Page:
How Gov. Walz can help give Minnesota’s businesses some certainty
This week, I have returned to the point that a lack of certainty is hurting Minnesota’s businesses. To protect our businesses as much as we can, we need to reduce uncertainty as much as we can.
The choice isn’t ‘shut ’em all down’ vs ‘open ’em all up’
This doesn’t mean going back to exactly where we were. When you see that states and countries without measures like Minnesota’s have also suffered grave economic damage, it is clear that some – possibly a lot – of the economic shock we are currently experiencing is derived from Covid-19 itself and not the responses to it. If state government had done nothing, this would still have been bad. Indeed, it might have been worse.
But we are now some way into our battle with Covid-19. We know more about it. We have a clearer – though still far from unimpaired – view of how this will play out. This offers us a path forward which eschews the false dichotomy of ‘shut ’em all down’ versus ‘open ’em all up’.
A path back to openness
Covid-19 doesn’t work to a calendar so neither should the response to it. Saying we will do X by Y date without any reference to the situation with the disease makes no sense at all. But what Gov. Walz could and should do is set out a set of binding benchmarks to trigger further opening of the state’s economy based on verifiable progress in fighting Covid-19.
One potential measure would be new cases. I think this would be mistaken.
We see a lot of reporting about how states are seeing their cases surge. What we usually see below the headline is that testing is also surging. When you only have a limited number of tests you test people you suspect are sick and they are more likely to be so. When you ramp up testing you start picking up marginal cases who might well have been asymptomatic and never known they were infected without the test. The number of cases detected might be surging, but that doesn’t necessarily mean that the actual number of cases is.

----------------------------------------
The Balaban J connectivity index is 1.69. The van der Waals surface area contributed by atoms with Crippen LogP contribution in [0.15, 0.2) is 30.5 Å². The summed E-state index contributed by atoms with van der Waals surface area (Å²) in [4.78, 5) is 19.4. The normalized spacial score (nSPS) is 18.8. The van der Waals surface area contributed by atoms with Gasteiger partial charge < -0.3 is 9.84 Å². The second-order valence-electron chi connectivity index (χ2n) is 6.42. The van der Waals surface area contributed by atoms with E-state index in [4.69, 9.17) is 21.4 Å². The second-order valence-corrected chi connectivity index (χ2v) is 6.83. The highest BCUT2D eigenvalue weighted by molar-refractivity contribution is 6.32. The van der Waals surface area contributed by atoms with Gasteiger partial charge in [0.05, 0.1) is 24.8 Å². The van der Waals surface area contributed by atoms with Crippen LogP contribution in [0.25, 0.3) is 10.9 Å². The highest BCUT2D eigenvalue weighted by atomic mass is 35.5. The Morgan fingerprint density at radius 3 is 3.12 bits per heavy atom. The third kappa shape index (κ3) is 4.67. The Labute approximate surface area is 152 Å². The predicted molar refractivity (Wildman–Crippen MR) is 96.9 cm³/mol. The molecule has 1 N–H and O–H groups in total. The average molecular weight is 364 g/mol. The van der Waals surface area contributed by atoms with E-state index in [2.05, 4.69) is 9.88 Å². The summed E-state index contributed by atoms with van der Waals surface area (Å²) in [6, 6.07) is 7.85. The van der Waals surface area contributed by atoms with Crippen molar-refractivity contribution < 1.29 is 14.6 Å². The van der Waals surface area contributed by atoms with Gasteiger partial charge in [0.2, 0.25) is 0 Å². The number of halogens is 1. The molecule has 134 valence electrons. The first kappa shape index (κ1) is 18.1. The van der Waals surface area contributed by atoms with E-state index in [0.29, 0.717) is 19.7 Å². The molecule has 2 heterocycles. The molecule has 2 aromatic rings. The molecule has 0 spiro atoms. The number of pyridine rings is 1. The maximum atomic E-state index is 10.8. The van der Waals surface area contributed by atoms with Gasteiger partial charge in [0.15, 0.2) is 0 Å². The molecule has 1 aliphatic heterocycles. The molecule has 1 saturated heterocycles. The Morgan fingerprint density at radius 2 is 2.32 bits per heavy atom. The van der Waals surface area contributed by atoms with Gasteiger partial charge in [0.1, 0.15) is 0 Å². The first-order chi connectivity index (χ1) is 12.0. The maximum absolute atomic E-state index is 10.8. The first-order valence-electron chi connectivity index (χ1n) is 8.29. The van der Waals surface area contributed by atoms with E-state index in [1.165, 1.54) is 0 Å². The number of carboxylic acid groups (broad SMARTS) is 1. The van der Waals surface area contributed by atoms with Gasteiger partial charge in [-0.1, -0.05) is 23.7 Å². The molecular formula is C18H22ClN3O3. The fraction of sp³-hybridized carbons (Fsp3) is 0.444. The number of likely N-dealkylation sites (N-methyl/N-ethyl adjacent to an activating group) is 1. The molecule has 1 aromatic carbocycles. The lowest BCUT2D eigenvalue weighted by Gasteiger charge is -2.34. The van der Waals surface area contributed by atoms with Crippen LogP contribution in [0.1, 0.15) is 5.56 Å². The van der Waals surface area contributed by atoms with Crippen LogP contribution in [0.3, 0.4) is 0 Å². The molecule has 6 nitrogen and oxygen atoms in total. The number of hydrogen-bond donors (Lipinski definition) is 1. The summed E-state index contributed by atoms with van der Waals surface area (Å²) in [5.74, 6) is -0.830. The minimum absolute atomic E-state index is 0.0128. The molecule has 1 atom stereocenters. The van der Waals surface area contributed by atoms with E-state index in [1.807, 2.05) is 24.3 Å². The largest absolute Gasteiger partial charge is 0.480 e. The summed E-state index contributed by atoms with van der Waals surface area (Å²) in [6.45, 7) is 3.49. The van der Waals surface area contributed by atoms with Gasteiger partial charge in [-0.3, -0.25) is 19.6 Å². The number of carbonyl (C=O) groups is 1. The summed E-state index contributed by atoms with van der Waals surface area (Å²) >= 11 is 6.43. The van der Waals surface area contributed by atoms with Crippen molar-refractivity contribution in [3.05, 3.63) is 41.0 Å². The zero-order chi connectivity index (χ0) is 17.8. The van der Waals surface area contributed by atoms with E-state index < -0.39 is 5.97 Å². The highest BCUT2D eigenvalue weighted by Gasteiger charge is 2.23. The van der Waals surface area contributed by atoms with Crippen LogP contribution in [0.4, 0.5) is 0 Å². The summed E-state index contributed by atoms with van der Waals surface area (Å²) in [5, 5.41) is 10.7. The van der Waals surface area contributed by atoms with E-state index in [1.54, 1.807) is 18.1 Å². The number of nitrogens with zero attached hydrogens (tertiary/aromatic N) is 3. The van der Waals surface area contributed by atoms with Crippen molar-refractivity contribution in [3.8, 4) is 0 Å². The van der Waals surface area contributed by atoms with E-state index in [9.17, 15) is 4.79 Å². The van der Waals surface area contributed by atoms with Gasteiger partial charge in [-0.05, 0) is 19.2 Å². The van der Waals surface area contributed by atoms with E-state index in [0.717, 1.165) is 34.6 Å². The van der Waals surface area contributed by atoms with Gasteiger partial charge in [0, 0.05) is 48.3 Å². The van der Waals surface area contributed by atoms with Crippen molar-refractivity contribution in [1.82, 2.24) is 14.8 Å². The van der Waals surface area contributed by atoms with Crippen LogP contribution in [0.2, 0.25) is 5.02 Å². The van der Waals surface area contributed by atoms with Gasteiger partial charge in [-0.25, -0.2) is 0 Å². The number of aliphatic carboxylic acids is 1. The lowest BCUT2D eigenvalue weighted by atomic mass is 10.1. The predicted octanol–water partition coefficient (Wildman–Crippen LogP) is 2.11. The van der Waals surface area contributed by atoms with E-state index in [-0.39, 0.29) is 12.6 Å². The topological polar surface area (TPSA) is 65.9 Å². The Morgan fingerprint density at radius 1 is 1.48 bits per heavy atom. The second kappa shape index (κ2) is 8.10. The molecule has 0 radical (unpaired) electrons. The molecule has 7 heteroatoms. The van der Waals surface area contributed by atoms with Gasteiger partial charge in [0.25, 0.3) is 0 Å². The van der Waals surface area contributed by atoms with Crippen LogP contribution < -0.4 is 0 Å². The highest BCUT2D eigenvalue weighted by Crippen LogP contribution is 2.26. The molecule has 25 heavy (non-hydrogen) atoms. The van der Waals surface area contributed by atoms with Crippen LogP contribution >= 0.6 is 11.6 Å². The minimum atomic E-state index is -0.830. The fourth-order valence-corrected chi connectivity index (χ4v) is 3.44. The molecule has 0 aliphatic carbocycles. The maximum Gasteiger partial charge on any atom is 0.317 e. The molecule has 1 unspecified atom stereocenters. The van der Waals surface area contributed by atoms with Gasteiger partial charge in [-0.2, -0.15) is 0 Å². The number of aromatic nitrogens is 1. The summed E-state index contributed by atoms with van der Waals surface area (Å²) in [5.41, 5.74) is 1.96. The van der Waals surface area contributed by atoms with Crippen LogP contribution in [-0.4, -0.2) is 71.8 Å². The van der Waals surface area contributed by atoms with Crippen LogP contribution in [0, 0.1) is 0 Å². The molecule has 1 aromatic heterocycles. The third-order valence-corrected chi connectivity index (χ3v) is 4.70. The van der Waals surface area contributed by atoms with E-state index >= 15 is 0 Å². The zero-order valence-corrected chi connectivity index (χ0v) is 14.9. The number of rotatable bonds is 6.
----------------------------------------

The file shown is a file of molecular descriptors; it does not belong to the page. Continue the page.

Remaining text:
A more useful measure, it seems to me, is hospitalization. That seems a reliable measure of acute cases.
Here, Minnesota’s ICU usage is nowhere near where the models have said it would be. On March 25th, Gov. Walz said:
We can say with 95 percent confidence that we are going to need a minimum of 3,000 beds starting in the middle of May. And that could be 3,000 beds as far out as the middle of July, depending on what we do social distancing-wise, and it could go higher.
His policy response was based very largely on ‘flattening the curve’ and pushing it back so that the peak of ICU useage would be reduced and come later, giving us more time to prepare. On that score we have had considerable success. According to the Department of Health, there are currently 545 Minnesotans hospitalized with Covid-19 of whom 229 are in intensive care. True, this is a peak, but as the figure below shows, not much of one.
We could give business some certainty, and give Minnesotans something to easily verify, if we made further opening of the economy contingent on this staying low, either as an absolute number or as a share of capacity. We currently have the capacity to handle our Covid-19 caseload reasonably easily. If this changes, we can twiddle the knobs back and reimpose tighter restrictions.
The poisonous and unenlightening argument between ‘shut ’em all downers’ and ‘open ’em all uppers’ helps nobody except for the participants themselves who get to signal their virtue on social media. There is space for a pragmatic way forward that uses continuous assessment to balance risks and rewards.
John Phelan is an economist at the Center of the American Experiment.